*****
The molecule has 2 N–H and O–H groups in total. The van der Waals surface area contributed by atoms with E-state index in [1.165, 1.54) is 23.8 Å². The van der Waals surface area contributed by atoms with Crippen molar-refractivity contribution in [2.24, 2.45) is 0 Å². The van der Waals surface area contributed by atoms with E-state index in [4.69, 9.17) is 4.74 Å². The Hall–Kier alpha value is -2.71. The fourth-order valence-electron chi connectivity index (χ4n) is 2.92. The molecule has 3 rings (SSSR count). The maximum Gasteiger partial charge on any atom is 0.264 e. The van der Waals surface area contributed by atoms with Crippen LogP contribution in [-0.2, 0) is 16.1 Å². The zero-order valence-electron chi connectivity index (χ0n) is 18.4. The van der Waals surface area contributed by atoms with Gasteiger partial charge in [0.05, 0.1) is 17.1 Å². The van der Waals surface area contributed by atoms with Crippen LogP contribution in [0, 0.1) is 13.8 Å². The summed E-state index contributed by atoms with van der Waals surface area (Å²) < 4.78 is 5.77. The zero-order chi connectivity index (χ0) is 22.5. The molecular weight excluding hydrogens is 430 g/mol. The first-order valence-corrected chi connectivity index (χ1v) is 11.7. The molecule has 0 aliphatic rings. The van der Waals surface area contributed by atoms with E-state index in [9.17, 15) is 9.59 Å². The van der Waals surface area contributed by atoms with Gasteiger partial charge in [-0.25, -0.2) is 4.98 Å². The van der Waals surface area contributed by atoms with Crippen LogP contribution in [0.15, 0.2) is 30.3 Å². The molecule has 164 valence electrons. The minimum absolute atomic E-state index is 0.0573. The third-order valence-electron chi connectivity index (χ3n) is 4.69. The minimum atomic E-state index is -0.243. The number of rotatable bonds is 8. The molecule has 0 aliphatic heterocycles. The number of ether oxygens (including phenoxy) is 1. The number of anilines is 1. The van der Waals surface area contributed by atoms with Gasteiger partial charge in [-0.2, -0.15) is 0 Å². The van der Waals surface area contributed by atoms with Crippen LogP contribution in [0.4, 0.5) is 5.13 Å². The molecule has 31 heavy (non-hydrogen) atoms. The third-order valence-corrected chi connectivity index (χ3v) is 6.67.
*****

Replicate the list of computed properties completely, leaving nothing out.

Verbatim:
The molecule has 2 N–H and O–H groups in total. The van der Waals surface area contributed by atoms with E-state index in [1.165, 1.54) is 23.8 Å². The van der Waals surface area contributed by atoms with Crippen molar-refractivity contribution in [2.24, 2.45) is 0 Å². The van der Waals surface area contributed by atoms with E-state index in [4.69, 9.17) is 4.74 Å². The Hall–Kier alpha value is -2.71. The fourth-order valence-electron chi connectivity index (χ4n) is 2.92. The molecule has 3 rings (SSSR count). The maximum Gasteiger partial charge on any atom is 0.264 e. The van der Waals surface area contributed by atoms with Crippen LogP contribution in [-0.2, 0) is 16.1 Å². The zero-order valence-electron chi connectivity index (χ0n) is 18.4. The van der Waals surface area contributed by atoms with Gasteiger partial charge in [0.05, 0.1) is 17.1 Å². The van der Waals surface area contributed by atoms with Crippen LogP contribution in [0, 0.1) is 13.8 Å². The summed E-state index contributed by atoms with van der Waals surface area (Å²) < 4.78 is 5.77. The zero-order chi connectivity index (χ0) is 22.5. The molecular weight excluding hydrogens is 430 g/mol. The first-order valence-corrected chi connectivity index (χ1v) is 11.7. The molecule has 0 aliphatic rings. The van der Waals surface area contributed by atoms with E-state index in [9.17, 15) is 9.59 Å². The van der Waals surface area contributed by atoms with Gasteiger partial charge in [-0.25, -0.2) is 4.98 Å². The van der Waals surface area contributed by atoms with Crippen LogP contribution in [0.15, 0.2) is 30.3 Å². The molecule has 164 valence electrons. The minimum absolute atomic E-state index is 0.0573. The third-order valence-electron chi connectivity index (χ3n) is 4.69. The minimum atomic E-state index is -0.243. The number of rotatable bonds is 8. The molecule has 0 aliphatic heterocycles. The number of ether oxygens (including phenoxy) is 1. The number of anilines is 1. The van der Waals surface area contributed by atoms with Gasteiger partial charge in [-0.2, -0.15) is 0 Å². The van der Waals surface area contributed by atoms with Crippen LogP contribution in [0.4, 0.5) is 5.13 Å². The molecule has 31 heavy (non-hydrogen) atoms. The third-order valence-corrected chi connectivity index (χ3v) is 6.67.